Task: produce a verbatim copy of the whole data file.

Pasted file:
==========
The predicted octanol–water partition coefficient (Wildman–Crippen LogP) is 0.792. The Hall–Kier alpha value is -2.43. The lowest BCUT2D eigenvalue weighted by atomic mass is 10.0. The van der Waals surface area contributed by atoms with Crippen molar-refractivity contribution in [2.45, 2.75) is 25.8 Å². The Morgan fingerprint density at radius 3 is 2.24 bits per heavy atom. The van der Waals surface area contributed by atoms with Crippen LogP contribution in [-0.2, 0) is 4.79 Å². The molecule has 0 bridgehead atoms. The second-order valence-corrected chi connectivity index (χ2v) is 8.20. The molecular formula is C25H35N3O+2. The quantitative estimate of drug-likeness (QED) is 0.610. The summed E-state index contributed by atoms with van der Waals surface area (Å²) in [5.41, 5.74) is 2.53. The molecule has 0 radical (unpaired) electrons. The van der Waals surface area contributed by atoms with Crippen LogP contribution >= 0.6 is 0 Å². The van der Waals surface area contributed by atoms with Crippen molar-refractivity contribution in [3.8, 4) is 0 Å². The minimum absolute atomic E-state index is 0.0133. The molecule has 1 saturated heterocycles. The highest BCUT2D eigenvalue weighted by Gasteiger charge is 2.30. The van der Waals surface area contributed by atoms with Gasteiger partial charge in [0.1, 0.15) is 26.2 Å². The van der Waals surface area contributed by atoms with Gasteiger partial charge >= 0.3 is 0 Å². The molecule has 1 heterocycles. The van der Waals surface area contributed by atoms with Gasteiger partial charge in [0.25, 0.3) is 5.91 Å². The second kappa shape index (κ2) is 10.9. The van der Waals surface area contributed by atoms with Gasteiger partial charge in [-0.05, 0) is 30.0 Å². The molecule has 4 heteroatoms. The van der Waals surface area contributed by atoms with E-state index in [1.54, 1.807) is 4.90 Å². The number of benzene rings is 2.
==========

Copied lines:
The predicted octanol–water partition coefficient (Wildman–Crippen LogP) is 0.792. The Hall–Kier alpha value is -2.43. The lowest BCUT2D eigenvalue weighted by atomic mass is 10.0. The van der Waals surface area contributed by atoms with Crippen molar-refractivity contribution in [2.45, 2.75) is 25.8 Å². The Morgan fingerprint density at radius 3 is 2.24 bits per heavy atom. The van der Waals surface area contributed by atoms with Crippen LogP contribution in [-0.2, 0) is 4.79 Å². The molecule has 0 bridgehead atoms. The second-order valence-corrected chi connectivity index (χ2v) is 8.20. The molecular formula is C25H35N3O+2. The quantitative estimate of drug-likeness (QED) is 0.610. The summed E-state index contributed by atoms with van der Waals surface area (Å²) in [5.41, 5.74) is 2.53. The molecule has 0 radical (unpaired) electrons. The van der Waals surface area contributed by atoms with Crippen LogP contribution >= 0.6 is 0 Å². The van der Waals surface area contributed by atoms with Crippen molar-refractivity contribution in [3.8, 4) is 0 Å². The minimum absolute atomic E-state index is 0.0133. The molecule has 1 saturated heterocycles. The highest BCUT2D eigenvalue weighted by Gasteiger charge is 2.30. The van der Waals surface area contributed by atoms with Gasteiger partial charge in [0.1, 0.15) is 26.2 Å². The van der Waals surface area contributed by atoms with Gasteiger partial charge >= 0.3 is 0 Å². The molecule has 1 heterocycles. The van der Waals surface area contributed by atoms with Gasteiger partial charge in [0.25, 0.3) is 5.91 Å². The second kappa shape index (κ2) is 10.9. The van der Waals surface area contributed by atoms with Gasteiger partial charge in [-0.05, 0) is 30.0 Å². The molecule has 4 heteroatoms. The van der Waals surface area contributed by atoms with E-state index in [1.54, 1.807) is 4.90 Å². The number of benzene rings is 2.